Around holidays, the desire to diet can get so damn strong. It’s easy to feel guilty about eating.
You know you’re meant to relax around food but when you do, you feel so terrible about your weight and the guilt can ruin a holiday.
- You imagine that family you haven’t seen in a long time will judge your body or appearance.
- You feel scared to wear a dress or can’t find anything to wear that makes you feel comfortable…
- You cringe when you see a photo of yourself and then can’t enjoy the moment because you’re too busy thinking about your weight and appearance.
I know this because food guilt and body hate have ruined way too many of my holidays. And I desperately want 2020 to be the year you stop dieting and hating your body for good.
So, here are some things I really need you to know.
1. It is totally ok to overeat. The holidays are exactly the time to relax around food. If you can’t give yourself permission to relax with food now, when can you?
2. You may gain weight over the holiday. It’s natural. It happens. It’s nothing to worry about. When the holiday is over, you’ll naturally crave lighter food and more movement. Your body will return to its pre-holiday weight when you return to your pre-holiday routine. (And I recommend NEVER weighing yourself anyway)
3. If a family member or ‘friend’ judge your body or food choices this holiday, it is their problem. It’s got nothing to do with your weight and everything to do with their own insecurities.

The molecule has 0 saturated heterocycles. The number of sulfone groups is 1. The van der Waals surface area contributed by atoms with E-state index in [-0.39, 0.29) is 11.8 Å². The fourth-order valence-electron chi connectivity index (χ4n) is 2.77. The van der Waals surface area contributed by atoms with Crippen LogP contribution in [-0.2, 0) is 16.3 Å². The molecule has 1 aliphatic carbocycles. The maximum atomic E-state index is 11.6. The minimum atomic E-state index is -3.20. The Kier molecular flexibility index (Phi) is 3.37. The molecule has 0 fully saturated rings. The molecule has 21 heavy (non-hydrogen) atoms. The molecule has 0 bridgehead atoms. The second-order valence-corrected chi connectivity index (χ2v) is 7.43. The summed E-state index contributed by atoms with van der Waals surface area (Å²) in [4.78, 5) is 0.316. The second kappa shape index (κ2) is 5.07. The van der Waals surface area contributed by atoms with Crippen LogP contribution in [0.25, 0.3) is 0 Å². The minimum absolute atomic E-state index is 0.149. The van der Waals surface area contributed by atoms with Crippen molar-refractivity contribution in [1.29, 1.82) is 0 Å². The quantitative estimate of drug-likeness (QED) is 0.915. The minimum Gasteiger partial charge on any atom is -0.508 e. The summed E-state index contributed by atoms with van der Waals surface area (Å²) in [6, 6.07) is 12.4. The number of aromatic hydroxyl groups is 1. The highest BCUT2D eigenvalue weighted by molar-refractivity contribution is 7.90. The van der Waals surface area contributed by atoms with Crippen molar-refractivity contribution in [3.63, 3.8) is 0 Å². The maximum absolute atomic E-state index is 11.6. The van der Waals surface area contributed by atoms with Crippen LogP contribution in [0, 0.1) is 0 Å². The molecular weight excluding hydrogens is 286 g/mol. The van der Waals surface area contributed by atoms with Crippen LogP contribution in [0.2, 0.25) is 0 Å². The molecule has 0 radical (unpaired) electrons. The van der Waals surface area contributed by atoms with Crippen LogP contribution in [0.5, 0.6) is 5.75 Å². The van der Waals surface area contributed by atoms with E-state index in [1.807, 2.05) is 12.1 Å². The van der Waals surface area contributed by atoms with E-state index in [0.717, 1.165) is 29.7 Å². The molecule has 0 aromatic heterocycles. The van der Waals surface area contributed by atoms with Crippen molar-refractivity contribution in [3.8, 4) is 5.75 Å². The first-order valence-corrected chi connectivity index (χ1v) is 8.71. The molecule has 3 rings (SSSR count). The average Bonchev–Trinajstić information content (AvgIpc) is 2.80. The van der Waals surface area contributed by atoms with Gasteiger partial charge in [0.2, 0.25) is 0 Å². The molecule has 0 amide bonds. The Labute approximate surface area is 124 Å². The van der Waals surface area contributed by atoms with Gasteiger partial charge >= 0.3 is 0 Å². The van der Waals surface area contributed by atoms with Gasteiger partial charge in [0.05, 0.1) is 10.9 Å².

4. Guilt won’t help eat less or lose weight. It screws with your happiness, isolates you from the people you love and ruins what is meant to be a happy time.
5. Guilt doesn’t help you eat healthier. it sets you up for all-or-nothing thinking which leads to under-eating, followed by out-of-control overeating.
Imagine your brain is a radio.
When you hear that voice, try to see if you can change the channel. Every time the voice pipes up again, practice changing the channel back to self-acceptance again.
For example, I started by simply telling myself:
- “It’s not my life’s purpose to have a flat stomach and look good from every angle.”
- “I’m exactly where I’m meant to be”
- “I accept myself – and I accept others”
- “My body is allowed to change. I trust that my body will look after me if I listen to it, instead of criticism”.
- “I’m allowed to relax around food. When I return to my usual routine, my body will return to its usual shape.
If you can have one goal this holiday – or this year – decide that you won’t spend yet another year controlled by body dysmorphia or diet culture.
How many more years or holidays will be wasted because you never look perfect enough?
At the end of your life, will you remember your soft stomach? Or will you regret how much time you spent worrying about them?
2020 is your year to start thinking differently.
It really is time to live your best life.
I hope your holiday is joyful, healthy and guilt-free.